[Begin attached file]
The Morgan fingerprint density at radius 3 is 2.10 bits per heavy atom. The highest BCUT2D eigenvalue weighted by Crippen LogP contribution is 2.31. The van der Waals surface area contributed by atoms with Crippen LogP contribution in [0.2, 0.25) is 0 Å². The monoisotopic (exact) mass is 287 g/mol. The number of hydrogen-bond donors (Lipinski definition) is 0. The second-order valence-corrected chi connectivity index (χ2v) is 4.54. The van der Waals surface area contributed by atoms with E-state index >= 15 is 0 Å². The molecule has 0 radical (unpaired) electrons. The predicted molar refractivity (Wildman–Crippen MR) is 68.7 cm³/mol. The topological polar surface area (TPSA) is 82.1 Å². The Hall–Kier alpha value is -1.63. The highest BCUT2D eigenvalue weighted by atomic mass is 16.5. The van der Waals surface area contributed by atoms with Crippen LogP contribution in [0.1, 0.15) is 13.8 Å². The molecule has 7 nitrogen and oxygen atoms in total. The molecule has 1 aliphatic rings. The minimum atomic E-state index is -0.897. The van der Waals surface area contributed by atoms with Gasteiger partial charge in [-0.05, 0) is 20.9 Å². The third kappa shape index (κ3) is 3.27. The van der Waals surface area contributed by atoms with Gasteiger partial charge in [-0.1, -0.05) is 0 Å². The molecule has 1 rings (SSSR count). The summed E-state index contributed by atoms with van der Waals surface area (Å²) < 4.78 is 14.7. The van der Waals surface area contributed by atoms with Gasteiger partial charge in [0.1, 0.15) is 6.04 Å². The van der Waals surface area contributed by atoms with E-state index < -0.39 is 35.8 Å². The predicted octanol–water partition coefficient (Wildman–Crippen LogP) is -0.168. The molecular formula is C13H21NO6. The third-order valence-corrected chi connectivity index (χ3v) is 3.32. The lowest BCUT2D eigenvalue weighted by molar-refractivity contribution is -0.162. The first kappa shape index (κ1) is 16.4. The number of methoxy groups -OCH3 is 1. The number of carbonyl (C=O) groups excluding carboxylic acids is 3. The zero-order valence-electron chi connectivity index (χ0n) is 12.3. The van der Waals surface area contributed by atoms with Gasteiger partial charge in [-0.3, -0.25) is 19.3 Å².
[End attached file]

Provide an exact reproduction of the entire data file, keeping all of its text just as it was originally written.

The Morgan fingerprint density at radius 3 is 2.10 bits per heavy atom. The highest BCUT2D eigenvalue weighted by Crippen LogP contribution is 2.31. The van der Waals surface area contributed by atoms with Crippen LogP contribution in [0.2, 0.25) is 0 Å². The monoisotopic (exact) mass is 287 g/mol. The number of hydrogen-bond donors (Lipinski definition) is 0. The second-order valence-corrected chi connectivity index (χ2v) is 4.54. The van der Waals surface area contributed by atoms with E-state index >= 15 is 0 Å². The molecule has 0 radical (unpaired) electrons. The predicted molar refractivity (Wildman–Crippen MR) is 68.7 cm³/mol. The topological polar surface area (TPSA) is 82.1 Å². The Hall–Kier alpha value is -1.63. The highest BCUT2D eigenvalue weighted by atomic mass is 16.5. The van der Waals surface area contributed by atoms with Crippen LogP contribution in [0.1, 0.15) is 13.8 Å². The molecule has 7 nitrogen and oxygen atoms in total. The molecule has 1 aliphatic rings. The minimum atomic E-state index is -0.897. The van der Waals surface area contributed by atoms with Gasteiger partial charge in [-0.05, 0) is 20.9 Å². The third kappa shape index (κ3) is 3.27. The van der Waals surface area contributed by atoms with Gasteiger partial charge in [-0.1, -0.05) is 0 Å². The molecule has 1 rings (SSSR count). The summed E-state index contributed by atoms with van der Waals surface area (Å²) < 4.78 is 14.7. The van der Waals surface area contributed by atoms with Gasteiger partial charge in [0.1, 0.15) is 6.04 Å². The van der Waals surface area contributed by atoms with E-state index < -0.39 is 35.8 Å². The predicted octanol–water partition coefficient (Wildman–Crippen LogP) is -0.168. The molecular formula is C13H21NO6. The third-order valence-corrected chi connectivity index (χ3v) is 3.32. The lowest BCUT2D eigenvalue weighted by molar-refractivity contribution is -0.162. The first kappa shape index (κ1) is 16.4. The number of methoxy groups -OCH3 is 1. The number of carbonyl (C=O) groups excluding carboxylic acids is 3. The zero-order valence-electron chi connectivity index (χ0n) is 12.3. The van der Waals surface area contributed by atoms with Gasteiger partial charge in [-0.3, -0.25) is 19.3 Å².